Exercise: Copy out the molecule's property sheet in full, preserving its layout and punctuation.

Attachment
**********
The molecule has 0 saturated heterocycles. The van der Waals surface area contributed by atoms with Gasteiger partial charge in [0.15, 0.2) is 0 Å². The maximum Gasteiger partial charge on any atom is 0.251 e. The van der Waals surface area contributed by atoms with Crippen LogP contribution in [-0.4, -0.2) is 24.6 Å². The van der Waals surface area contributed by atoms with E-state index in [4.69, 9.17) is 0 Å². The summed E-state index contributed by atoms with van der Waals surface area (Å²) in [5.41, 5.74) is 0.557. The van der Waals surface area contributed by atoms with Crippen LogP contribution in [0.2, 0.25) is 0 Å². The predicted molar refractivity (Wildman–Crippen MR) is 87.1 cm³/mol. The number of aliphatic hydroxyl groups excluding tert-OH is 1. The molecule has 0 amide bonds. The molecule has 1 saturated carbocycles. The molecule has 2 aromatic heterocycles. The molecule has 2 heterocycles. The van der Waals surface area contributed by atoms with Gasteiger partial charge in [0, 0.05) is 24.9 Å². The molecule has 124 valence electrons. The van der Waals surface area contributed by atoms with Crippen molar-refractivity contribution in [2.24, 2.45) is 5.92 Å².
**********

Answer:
The molecule has 0 saturated heterocycles. The van der Waals surface area contributed by atoms with Gasteiger partial charge in [0.15, 0.2) is 0 Å². The maximum Gasteiger partial charge on any atom is 0.251 e. The van der Waals surface area contributed by atoms with Crippen LogP contribution in [-0.4, -0.2) is 24.6 Å². The van der Waals surface area contributed by atoms with E-state index in [4.69, 9.17) is 0 Å². The summed E-state index contributed by atoms with van der Waals surface area (Å²) in [5.41, 5.74) is 0.557. The van der Waals surface area contributed by atoms with Crippen LogP contribution in [0.2, 0.25) is 0 Å². The predicted molar refractivity (Wildman–Crippen MR) is 87.1 cm³/mol. The number of aliphatic hydroxyl groups excluding tert-OH is 1. The molecule has 0 amide bonds. The molecule has 1 saturated carbocycles. The molecule has 2 aromatic heterocycles. The molecule has 2 heterocycles. The van der Waals surface area contributed by atoms with Gasteiger partial charge in [0, 0.05) is 24.9 Å². The molecule has 124 valence electrons. The van der Waals surface area contributed by atoms with Crippen molar-refractivity contribution in [2.24, 2.45) is 5.92 Å².